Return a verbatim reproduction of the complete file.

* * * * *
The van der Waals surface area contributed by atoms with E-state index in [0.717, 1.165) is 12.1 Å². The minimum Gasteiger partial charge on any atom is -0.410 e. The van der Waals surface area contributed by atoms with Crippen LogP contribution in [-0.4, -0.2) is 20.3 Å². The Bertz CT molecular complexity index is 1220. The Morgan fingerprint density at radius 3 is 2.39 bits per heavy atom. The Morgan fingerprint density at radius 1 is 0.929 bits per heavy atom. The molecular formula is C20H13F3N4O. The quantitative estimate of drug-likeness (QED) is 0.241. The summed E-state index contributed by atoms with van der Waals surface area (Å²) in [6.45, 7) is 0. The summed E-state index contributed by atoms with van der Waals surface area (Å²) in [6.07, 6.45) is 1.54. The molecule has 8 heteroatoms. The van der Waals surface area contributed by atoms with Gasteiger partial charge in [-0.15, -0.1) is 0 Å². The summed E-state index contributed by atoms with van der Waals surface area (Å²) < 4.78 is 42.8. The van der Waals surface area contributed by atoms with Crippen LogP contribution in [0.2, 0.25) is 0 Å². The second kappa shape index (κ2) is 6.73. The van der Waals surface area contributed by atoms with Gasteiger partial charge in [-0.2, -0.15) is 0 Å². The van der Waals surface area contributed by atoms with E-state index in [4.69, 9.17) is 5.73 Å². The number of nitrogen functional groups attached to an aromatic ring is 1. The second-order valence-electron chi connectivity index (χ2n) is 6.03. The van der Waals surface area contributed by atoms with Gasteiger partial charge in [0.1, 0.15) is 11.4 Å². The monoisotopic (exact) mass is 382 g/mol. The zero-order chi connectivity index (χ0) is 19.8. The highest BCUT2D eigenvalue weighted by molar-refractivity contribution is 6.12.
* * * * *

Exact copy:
The van der Waals surface area contributed by atoms with E-state index in [0.717, 1.165) is 12.1 Å². The minimum Gasteiger partial charge on any atom is -0.410 e. The van der Waals surface area contributed by atoms with Crippen LogP contribution in [-0.4, -0.2) is 20.3 Å². The Bertz CT molecular complexity index is 1220. The Morgan fingerprint density at radius 3 is 2.39 bits per heavy atom. The Morgan fingerprint density at radius 1 is 0.929 bits per heavy atom. The molecular formula is C20H13F3N4O. The quantitative estimate of drug-likeness (QED) is 0.241. The summed E-state index contributed by atoms with van der Waals surface area (Å²) in [6.45, 7) is 0. The summed E-state index contributed by atoms with van der Waals surface area (Å²) in [6.07, 6.45) is 1.54. The molecule has 8 heteroatoms. The van der Waals surface area contributed by atoms with Gasteiger partial charge in [-0.15, -0.1) is 0 Å². The summed E-state index contributed by atoms with van der Waals surface area (Å²) < 4.78 is 42.8. The van der Waals surface area contributed by atoms with Crippen LogP contribution in [0.2, 0.25) is 0 Å². The second kappa shape index (κ2) is 6.73. The van der Waals surface area contributed by atoms with Gasteiger partial charge in [-0.2, -0.15) is 0 Å². The van der Waals surface area contributed by atoms with E-state index in [4.69, 9.17) is 5.73 Å². The number of nitrogen functional groups attached to an aromatic ring is 1. The second-order valence-electron chi connectivity index (χ2n) is 6.03. The van der Waals surface area contributed by atoms with Gasteiger partial charge in [0.1, 0.15) is 11.4 Å². The monoisotopic (exact) mass is 382 g/mol. The zero-order chi connectivity index (χ0) is 19.8. The highest BCUT2D eigenvalue weighted by molar-refractivity contribution is 6.12.